The Next Big Thing Meme

So there's this challenge being passed around the British SFF novelist community, and, kindly,Danie Ware tagged me to take part.  It's about what we're working on right at the moment.  So here we go...

What is the working title of your next book?

I'm afraid that right now I'm going to have to just call it London Falling 2.  I have a title in mind, but my editor and I haven't had a conversation about that, so I don't know how she feels about it, and besides, I don't want to give it away early.

Where did the idea come from for the book?

I wanted a straightforward twenty-five words or less backbone for a simple story that would serve to expand greatly the world my heroes work in.  I've always been interested in the industry and mythology of Jack the Ripper, rather than the murders themselves, and I wanted to write something that took that stuff apart in a modern way, that recognised that straightforward depictions of that material are pretty meaningless nowadays.  This is the continuation of the story of my undercover London police team who accidentally become able to see the supernatural.  Their numbers this time are... altered.  There's loads of wry copper humour, but it's really a very dark book.

What genre does your book fall under?

Urban fantasy.  With rather an SF approach to it, mind you, in that my police heroes always dissect the nature of the supernatural, rather than take it at face value.

What actors would you choose to play the parts of your characters in a movie adaptation?

I think this is a bit of a trap, because I want readers to inhabit them, not to have the distance between them and the characters that always thinking of an actor playing them would give.

What is the one sentence synopsis of your book?

'Jack the Ripper is back, but this time he's killing rich white men.'

Will your book be self-published or represented by an agency?

It'll be published by Tor in the UK in 2013, in the US (presumably) in 2014.  I'm represented by an agency. This is really two different questions.

How long did it take you to write the first draft of the manuscript?

About eleven months, starting almost as soon as I'd finished London Falling.  I deliver in December, and I'm confident of doing that.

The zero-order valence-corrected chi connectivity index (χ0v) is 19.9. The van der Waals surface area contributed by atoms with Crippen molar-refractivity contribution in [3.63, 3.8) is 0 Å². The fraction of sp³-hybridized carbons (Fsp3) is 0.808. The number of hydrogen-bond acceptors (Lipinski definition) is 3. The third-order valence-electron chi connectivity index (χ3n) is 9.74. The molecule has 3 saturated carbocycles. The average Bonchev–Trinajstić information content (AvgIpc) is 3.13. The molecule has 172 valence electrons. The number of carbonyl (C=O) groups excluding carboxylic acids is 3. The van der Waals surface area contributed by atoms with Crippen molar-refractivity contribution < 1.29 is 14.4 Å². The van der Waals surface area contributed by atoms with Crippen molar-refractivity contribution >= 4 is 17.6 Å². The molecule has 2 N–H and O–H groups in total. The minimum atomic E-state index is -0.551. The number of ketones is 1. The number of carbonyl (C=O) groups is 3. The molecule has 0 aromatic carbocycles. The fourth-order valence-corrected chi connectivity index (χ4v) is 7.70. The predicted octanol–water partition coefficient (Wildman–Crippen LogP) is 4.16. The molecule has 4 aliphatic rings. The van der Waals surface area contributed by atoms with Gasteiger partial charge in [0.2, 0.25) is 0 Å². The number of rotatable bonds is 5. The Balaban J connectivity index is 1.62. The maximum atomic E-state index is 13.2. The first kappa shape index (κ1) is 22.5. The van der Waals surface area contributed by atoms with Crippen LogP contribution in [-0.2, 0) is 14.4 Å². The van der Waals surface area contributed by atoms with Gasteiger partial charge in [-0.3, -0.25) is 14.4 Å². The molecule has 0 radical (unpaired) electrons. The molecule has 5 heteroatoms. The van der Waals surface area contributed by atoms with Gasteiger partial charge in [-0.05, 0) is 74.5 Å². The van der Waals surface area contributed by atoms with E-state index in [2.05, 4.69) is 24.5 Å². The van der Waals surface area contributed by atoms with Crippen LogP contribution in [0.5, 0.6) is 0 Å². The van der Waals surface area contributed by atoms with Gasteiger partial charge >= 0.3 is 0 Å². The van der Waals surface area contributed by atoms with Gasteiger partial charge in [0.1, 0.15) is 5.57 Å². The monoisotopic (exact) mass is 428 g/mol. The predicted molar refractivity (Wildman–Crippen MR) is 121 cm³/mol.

What other books would you compare this story to within your genre?

That's really tough.  I think most of us working in a genre try and make our work as distinct as possible from that of others.  If you like Ben Aaronovitch, I guess you might like this, but we really do very different things, albeit using some of the same ingredients.

Who or what inspired you to write this book?

Some of it's informed by anger at what's happening in the world right now, from Jimmy Saville to attacks on the BBC to various horrors within the fan community.  The great thing about writing modern police-based urban fantasy is that you get to talk about the real world right now, and yet use the great metaphorical thump of fantasy to do it.

What else about the book might pique the reader's interest?

Well, most people won't have seen London Falling yet, so it seems weird to say 'if you liked that...' But there is one thing I'd like to tease.  There's a celebrity guest star in this one who's given me permission to have them appear 'as themselves'.  It gives a certain frisson to various parts of the book, and I'm terribly grateful they allowed me to do it.  You'll be hearing more about that, I daresay, in the coming months.

For next week's NEXT BIG THING I hereby nominate five of my compatriots, in whose company I am proud to be.  You're tagged, Liz Williams, David Barnett, Sophia McDougall, Jaine Fenn, and Simon Spurrier!

There, my duty is done.  There is also some other news to report.  In your comic shops today (and in digital form around teatime) are Demon Knights #14 (where there's a big character moment for the Shining Knight, which may get reported elsewhere) and Saucer Country #9 (the second part of the 'Reticulan Candidate' arc, of which I am very proud).  You can see a preview of the latter here.

And I'd like to mention Aces Weekly, the digital only comic from David Lloyd, featuring an astonishing list of talent.  You get an enormous weekly issue, full of great new strips, plus supporting material, for about a quid.  It's an incredible bargain, and a great new platform for comics.  They're now several issues in, and it gets better all the time.  Do give it a look.

More bloggage at the end of the week.  And, I think, baby photos!  Cheerio!

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